Wednesday, December 27, 2006

I believe in Santa Claus...

'Tis the season when many atheists, Christians, and Pagans alike are asking themselves whether to tell their kids that Santa Claus is a real person or just a story.

This question is a stock theme in Christmas movies and specials, and I've always been fascinated by the treatment of it. In particular I spent way too much time as a kid contemplating the solutions found in Christmas specials such as The Year without a Santa Claus and that Rankin-Bass cartoon special with the mice of Twas the Night Before Christmas.

In The Year without a Santa Claus, I love the part where Santa Claus -- incognito -- heartfully sings "There's no question in my mind that he does exist!" That has got to be one of my all-time favorite lines anywhere in all of the literary arts just because it's so surreal. It's as if I were reading along in Pride and Prejudice and during one of their garden walks Elizabeth turns to Mr. Darcy and says "Wait a minute... Do we really exist or are we just fictional characters?"

I don't know if all of you have seen that cartoon with the mice as many million times as I have, so since it's less famous, I'll give you a quick run-down: The nerdy poindexter too-smart-for-his-own-britches brainiac mouse writes a letter to the editor of the local paper explaining that Santa Claus doesn't exist, and Santa Claus takes offense and decides he won't be giving any presents to anyone in the whole town. (Nice, huh?) So the others convince poindexter to believe in Santa and to fix the town's special clock that was built to placate Santa with Christmas music.

The mouse cartoon has an interesting musical number that gives an intriguing argument against skepticism. (I'm typing this from memory, so feel free to correct me if I've made any errors):

There's more to the world than meets the eye,
when doubt's in your mind give your heart a try,
let up a little on the wonder why
and give your heart a try.

What would Spring be without the Easter Bunny?
Like a rainbow that doesn't end in money.
And a Valentine would certainly look stupid
without a cupid
so let his arrow in your heart.
That would be a start.

The musical number "I Believe in Santa Claus" (from The Year without a Santa Claus) has a similar theme. The skeptical kid's dad sings about seeing Santa himself as a kid and hearing Santa say to him the following:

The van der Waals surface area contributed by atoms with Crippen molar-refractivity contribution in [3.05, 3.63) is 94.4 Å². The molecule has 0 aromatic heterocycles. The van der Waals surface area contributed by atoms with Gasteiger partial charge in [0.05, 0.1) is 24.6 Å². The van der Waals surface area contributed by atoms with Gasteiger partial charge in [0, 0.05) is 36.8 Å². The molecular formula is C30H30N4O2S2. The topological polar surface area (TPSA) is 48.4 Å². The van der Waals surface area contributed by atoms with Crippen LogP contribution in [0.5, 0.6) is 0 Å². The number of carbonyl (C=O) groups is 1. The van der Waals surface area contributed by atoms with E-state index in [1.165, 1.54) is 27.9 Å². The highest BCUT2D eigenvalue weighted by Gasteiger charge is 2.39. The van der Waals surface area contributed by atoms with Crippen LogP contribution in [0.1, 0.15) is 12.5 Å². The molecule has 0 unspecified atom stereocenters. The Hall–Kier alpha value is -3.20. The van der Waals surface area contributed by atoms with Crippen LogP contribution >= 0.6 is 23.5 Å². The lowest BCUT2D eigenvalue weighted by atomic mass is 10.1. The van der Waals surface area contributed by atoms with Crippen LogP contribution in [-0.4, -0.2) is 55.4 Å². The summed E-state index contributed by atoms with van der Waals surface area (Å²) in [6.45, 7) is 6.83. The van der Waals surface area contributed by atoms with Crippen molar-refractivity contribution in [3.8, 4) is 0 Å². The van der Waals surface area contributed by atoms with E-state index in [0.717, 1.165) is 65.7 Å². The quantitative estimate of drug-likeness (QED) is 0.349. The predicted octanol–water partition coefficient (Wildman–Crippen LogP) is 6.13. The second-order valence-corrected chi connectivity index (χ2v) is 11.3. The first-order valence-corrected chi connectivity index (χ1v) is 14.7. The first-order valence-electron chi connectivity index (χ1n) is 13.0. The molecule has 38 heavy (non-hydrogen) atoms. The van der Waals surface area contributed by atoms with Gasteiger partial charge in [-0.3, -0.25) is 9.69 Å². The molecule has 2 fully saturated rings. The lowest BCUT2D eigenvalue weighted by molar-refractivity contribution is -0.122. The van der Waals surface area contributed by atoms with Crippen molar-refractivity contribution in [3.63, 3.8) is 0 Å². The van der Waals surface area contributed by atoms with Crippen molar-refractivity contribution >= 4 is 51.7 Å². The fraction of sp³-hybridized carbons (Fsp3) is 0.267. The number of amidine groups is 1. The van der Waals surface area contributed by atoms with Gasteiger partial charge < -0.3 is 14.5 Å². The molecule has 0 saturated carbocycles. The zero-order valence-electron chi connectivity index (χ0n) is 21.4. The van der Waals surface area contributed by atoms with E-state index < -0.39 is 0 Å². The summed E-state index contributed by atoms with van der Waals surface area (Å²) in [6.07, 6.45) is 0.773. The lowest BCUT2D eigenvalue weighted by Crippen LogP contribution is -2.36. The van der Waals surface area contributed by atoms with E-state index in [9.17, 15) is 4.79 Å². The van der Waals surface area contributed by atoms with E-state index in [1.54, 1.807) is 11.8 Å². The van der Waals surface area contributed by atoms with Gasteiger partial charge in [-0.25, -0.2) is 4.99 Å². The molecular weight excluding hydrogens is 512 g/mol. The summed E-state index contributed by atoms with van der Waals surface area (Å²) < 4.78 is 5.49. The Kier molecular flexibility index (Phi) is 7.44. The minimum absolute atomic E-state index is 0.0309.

"So you're too old for Santa Claus?"
he said with a smile,
"Then you're too old for all the things
that make a life worthwhile.
For what is happiness but dreams,
and do they all come true?
Look at me and tell me, son,
what is real to you."

Like I said, I've spent way too much time trying to figure out what these songs could possibly mean. I think it's very likely I've spent more time contemplating them than the songwriters did before they were recorded. And the more I try to figure them out, the more I feel like I'm Mr. Spock trying to make some sense of these unfathomable humans.

On the one hand, the two songs above seem to take a very negative and dismissive attitude towards people who refuse to let a little magic into their lives. Yet interestingly they seem to be arguing that you should believe your cherished myths even though they're not true. In other words, their argument against the skeptic is not that he's wrong, but rather that by pointing out that the myths are fiction, he's being a big spoil-sport and raining on everyone's parade.

The Polar Express is a more recent movie covering this same question, and one that -- thanks to my kids -- I'm well on my way to having seen and contemplated as much as I have these other two.

The Polar Express also seems to make the point that you should believe for the sake of believing. But it doesn't belabor the point with a musical number like the other two. This one takes an entirely different strategy, one which I find about a hundred times more hilarious. I don't know if they're just following the book or what, but these writers basically seem to have observed the following:

"Hey, if our goal is to convince the skeptical characters to believe in Santa Claus -- and we've set the story in a fantasy universe where Santa Claus really does exist -- why bother persuading the skeptics to overlook the lack of evidence? Why not just show them the evidence?"

So that's what they do. The doubting kids get a free train ride to the North Pole where they get to meet Santa in person, and see all of his magic in action -- the flying reindeer, stopping time at midnight, fitting billions of presents into a magic bag -- the works!!!

The result? The doubting kids are convinced that, yes, Santa Claus really does exist. I think that's the best solution ever to this problem!!! Hell, that'd be enough to convince me!!! :D

(As long as it was reproducible...)